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Facebook isn’t just for people anymore. Charities, jewelry stores, coffee shops, and even cats have active Facebook profiles. Hospitals may seem like the last place for social media to thrive, but some have decided to jump on the bandwagon. A new study set out to study hospitals’ Facebook pages to see if the number of “likes” were associated with hospital quality and patient satisfaction. Survey says: Facebook likes may be an indicator of patient satisfaction and a lower mortality rate.

What’s the Deal?

While Facebook doesn’t seem like the most scientific outlet for measuring patient satisfaction, this small, localized study published in the American Journal of Medical Quality, wanted to see if “liking” a hospital’s page meant people actually liked the hospital’s care. The verdict: Online satisfaction — measured by a click of the thumbs up icon — was positively correlated with patient satisfaction measured by more traditional surveys. Perhaps more startling is the relationship between Facebook likes and mortality. A decrease in hospitals’ mortality rates showed a higher average of likes in the sample size.

To generate the list of hospitals — the 82 hospitals located within 25 miles of New York City — the researchers used the HHS Hospital Compare Website, which compares the quality of care at over 4,000 hospitals across the country. Out of the 82 hospitals in the New York metropolitan area, 40 of them operated active Facebook pages — with a wide range of friends, sense of community, and amount of days on the social media platform. The research team then used the Hospital Compare Website evaluate the 30-day mortality rates of heart attack patients. They also counted up the number of people who reported “yes” they would “definitely recommend the hospital.”

The researchers explain that these two measures were the most complete variables (data was missing for only 5 hospitals that had Facebook Pages). Several preceding studies suggest 30-day mortality rates can be a powerful tool to assess overall hospital qualityThe hospital standardised mortality ratio: a powerful tool for Dutch hospitals to assess their quality of care? Jarman, B., Pieter, D., van der Veen, A.A., et al. Dr. Foster Unit, Faculty of Medicine, Imperial College London. Quality & Safety in Health Care, 2010 Feb;19(1):9-13.Mortality as a measure of quality implications for palliative and end-of-life care. Holloway, R.G., Quill, T.E. Journal of the American Medical Association, 2007;298(7):802-804.. And this study suggests that just a small decrease in 30-day mortality corresponds with almost 93 more Facebook likes.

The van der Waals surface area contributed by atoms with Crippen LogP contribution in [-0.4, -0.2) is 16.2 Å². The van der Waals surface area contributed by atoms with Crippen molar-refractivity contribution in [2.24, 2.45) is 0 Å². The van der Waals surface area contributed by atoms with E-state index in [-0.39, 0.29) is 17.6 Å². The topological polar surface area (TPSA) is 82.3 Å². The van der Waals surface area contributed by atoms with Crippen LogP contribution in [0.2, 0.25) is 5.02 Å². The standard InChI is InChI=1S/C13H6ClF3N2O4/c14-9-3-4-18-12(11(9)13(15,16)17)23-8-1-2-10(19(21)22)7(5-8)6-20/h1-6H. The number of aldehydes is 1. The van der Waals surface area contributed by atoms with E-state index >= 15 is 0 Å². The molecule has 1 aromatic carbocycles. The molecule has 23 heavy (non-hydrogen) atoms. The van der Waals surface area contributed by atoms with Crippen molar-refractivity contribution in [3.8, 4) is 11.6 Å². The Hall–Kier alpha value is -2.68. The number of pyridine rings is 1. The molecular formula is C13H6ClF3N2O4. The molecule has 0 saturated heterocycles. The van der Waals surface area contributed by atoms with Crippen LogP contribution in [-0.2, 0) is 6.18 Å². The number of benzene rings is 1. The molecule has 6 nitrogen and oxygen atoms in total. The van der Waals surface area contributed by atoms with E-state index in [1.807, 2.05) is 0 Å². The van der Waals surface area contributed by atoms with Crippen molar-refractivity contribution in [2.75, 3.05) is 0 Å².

The researchers adjusted the data based on other variables related to the hospitals and their Facebook pages, bed count, the number of days each Facebook page was active, and percentage of page administrator response. Though there were some notable outliers, the majority of the hospital pages had just a few hundred likes, which is likely fewer than your friend’s dog has racked up in the last year.

Is It Legit?

Big picture, probably not. According to the American Hospital Association, there are 5,724 Hospitals registered in the U.S. So the study’s sample of just NYC hospitals may not be telling of hospitals in San Francisco, Chicago, or the hospitals near your hometown. And it’s possible New York City patients have a bigger presence on Facebook. Another important factor was age. The Hospital Compare survey is administered to recently discharged patients whose average age is likely much older than the average Facebook user (40.5-years-old as of last summer).

At the end of the day, this study is a very small look into social media’s role in health care and how platforms like Facebook can be used as tools to measure consumer quality (not just to keep in touch with those friends from study abroad in Florence or Uncle Bob from Boise, ID).Another factor to consider is that not all Facebook users slap a big thumbs up on a page because they truly like it, often because they’d rather not be bombarded with news feed updates. Plus (as the study’s researchers discuss in their report) Facebook pages for hospitals may be a reflection of heavy public relations influence rather than hospital quality. So can Facebook likes be an accurate proxy for hospital care satisfaction? Likely, no.

Would you “like” a hospital on Facebook? Do you think the study’s findings are legitimate? Let us know in the comment section below or tweet the author @nicmcdermott.